"Stargirl" is now streaming on Disney+ based on the best-selling book by Jerry Spinelli

Here's How Disney+'s 'Stargirl' Is Different From The Book Version


For fans who have loved Stargirl the book since they were young (hello, it's me), streaming the Disney+ film the moment it was released on March 13 was a must. As someone who to this day has a tattered copy of the Jerry Spinelli novel on her bookshelf, I was eager to see one of my favorite stories come to life, and I know I'm not the only one. The differences between the Stargirl book and the movie, however, have many fans feeling some type of way.

Based on the novel released in 2000, Stargirl is the definition of the perfect "coming of age" love story. Cute boy falls for not-your-average girl and high school drama ebbs and flows with their relationship. Except in this case, the girl has a pet rat and plays a ukulele, and the high school drama is a little less Gossip Girl and a little more Glee.

Leo Borlock (Graham Verchere), a 16-year-old boy going into his junior year of high school meets Stargirl Caraway (Grace VanderWaal, aka the ukulele girl from America’s Got Talent), a previously homeschooled sophomore who is, in a word, unique. While these characters and the general story are similar, fans who read all about Leo and Stargirl in the early 2000s will be slightly shook over some of the changes made for the film.

1. The backstory of the porcupine necktie is different.

In the book, the necktie was given to Leo by his Uncle Pete as a farewell present before he moved from Pennsylvania to Arizona. From there, he started collecting ties himself. After being mentioned in the local newspaper for his unique collection, Leo received an anonymous porcupine necktie after his 14th birthday (which he later found out was from Stargirl). In the movie, the original tie was from his deceased father, and the rest of the timeline was moved up a bit as well, as more than one tie was given to him anonymously from Stargirl.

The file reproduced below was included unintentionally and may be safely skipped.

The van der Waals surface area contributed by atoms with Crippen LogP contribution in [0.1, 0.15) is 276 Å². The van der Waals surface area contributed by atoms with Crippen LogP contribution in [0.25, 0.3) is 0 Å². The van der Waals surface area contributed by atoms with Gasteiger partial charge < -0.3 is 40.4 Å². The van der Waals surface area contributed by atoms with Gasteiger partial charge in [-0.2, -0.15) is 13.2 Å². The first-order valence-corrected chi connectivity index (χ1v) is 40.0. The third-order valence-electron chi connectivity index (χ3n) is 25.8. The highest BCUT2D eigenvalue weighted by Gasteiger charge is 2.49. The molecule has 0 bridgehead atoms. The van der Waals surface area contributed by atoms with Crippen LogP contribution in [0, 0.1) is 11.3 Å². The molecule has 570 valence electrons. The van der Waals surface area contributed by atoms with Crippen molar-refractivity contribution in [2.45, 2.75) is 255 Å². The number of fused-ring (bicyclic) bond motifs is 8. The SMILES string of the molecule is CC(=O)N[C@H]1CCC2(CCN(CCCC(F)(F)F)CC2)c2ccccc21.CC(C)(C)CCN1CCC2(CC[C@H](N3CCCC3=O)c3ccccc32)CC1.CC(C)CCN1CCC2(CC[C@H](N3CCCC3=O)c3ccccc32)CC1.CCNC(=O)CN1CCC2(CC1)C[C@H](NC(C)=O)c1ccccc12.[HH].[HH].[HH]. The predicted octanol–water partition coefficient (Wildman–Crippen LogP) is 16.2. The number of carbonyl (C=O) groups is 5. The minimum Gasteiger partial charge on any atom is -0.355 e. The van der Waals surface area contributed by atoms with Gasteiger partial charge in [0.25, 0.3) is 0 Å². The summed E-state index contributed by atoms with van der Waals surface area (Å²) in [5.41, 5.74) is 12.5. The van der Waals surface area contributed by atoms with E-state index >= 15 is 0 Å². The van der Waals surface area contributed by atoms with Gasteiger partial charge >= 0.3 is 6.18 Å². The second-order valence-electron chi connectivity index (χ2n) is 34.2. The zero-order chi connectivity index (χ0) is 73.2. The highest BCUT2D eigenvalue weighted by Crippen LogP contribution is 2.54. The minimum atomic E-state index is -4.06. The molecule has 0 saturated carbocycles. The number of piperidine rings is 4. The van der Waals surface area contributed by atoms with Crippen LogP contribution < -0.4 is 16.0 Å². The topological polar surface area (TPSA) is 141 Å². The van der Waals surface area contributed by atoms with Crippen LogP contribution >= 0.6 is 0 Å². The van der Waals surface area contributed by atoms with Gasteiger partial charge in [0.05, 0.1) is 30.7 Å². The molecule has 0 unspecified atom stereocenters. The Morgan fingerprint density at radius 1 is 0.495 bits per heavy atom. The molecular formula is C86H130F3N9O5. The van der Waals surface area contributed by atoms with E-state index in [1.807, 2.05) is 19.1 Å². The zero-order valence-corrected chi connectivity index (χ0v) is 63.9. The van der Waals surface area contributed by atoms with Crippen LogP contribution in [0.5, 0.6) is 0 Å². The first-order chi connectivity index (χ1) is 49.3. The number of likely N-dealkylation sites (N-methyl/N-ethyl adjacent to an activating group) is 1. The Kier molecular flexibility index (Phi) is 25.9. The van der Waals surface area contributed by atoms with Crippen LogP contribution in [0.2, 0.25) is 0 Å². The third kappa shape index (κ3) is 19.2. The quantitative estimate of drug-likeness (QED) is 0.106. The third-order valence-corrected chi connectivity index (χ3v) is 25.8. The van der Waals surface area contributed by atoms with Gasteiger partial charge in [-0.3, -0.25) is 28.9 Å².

2. Leo's desire to not stand out stemmed from a different place.

In the film, Leo's desire to blend in stemmed from being bullied as a child (and his porcupine necktie getting cut). In the book, however, it was not as cut and dry. You know Leo is attracted to silliness and strangeness (hence his love of porcupine neckties and the feelings he has for Stargirl), but his yearning to be like everyone else wasn't originally from a place of fear. Leo was just an average guy. He was not in the marching band. He didn't have a girlfriend. He didn't want to stand out, because when the book was written, standing out wasn't as coveted as it is in 2020.

3. Stargirl's rat love was a bigger deal in the book.

Sure, in the movie, Stargirl's rat, Cinnamon, was seen once or twice. In the book, though, her furry companion is a much bigger deal. Not only did she dress the rat up and bring it to all of her classes, but at her height of popularity, other students start buying rats and ukuleles to mimic her.

4. Her Happy Wagon was missing.

One of fans' favorite takeaways from the book was Stargirl's Happy Wagon, a little toy wagon she would fill with pebbles to indicate and reflect on how she was feeling. In the book, this was how she finally showed Leo how happy he made her, and how miserable she was trying to be like everyone, else by indicating the five lone pebbles in her wagon.

My happy wagon is almost empty, Leo. Only five pebbles left. Happywise, I’m operating on only 25 percent capacity. Remember when I first showed my wagon to you? How many pebbles were in it then? Seventeen? And then I put another in, remember? I never told you this, but before I went to bed that night, after we kissed for the first time on the sidewalk outside my house, I put in the last two pebbles. Twenty. Total happiness. For the first time ever.

While sure, there was quick look at the wagon on her nightstand in the movie, true fans of the source material definitely wanted more.


5. Stargirl was more eclectic in the book.

In the book, Stargirl's outfits ranged from a 1920s flapper dress one day and a pioneer outfit the next, as opposed to her brightly-colored overalls (which aren't that off-trend) in the film. In addition to her appearance, in the book, Leo spent more time with Stargirl as they gave gifts to random people and created stories about strangers they saw in the mall for fun, showing it wasn't just her appearance or outward personality that's unique; it's all how she spent her spare time and how she viewed the world.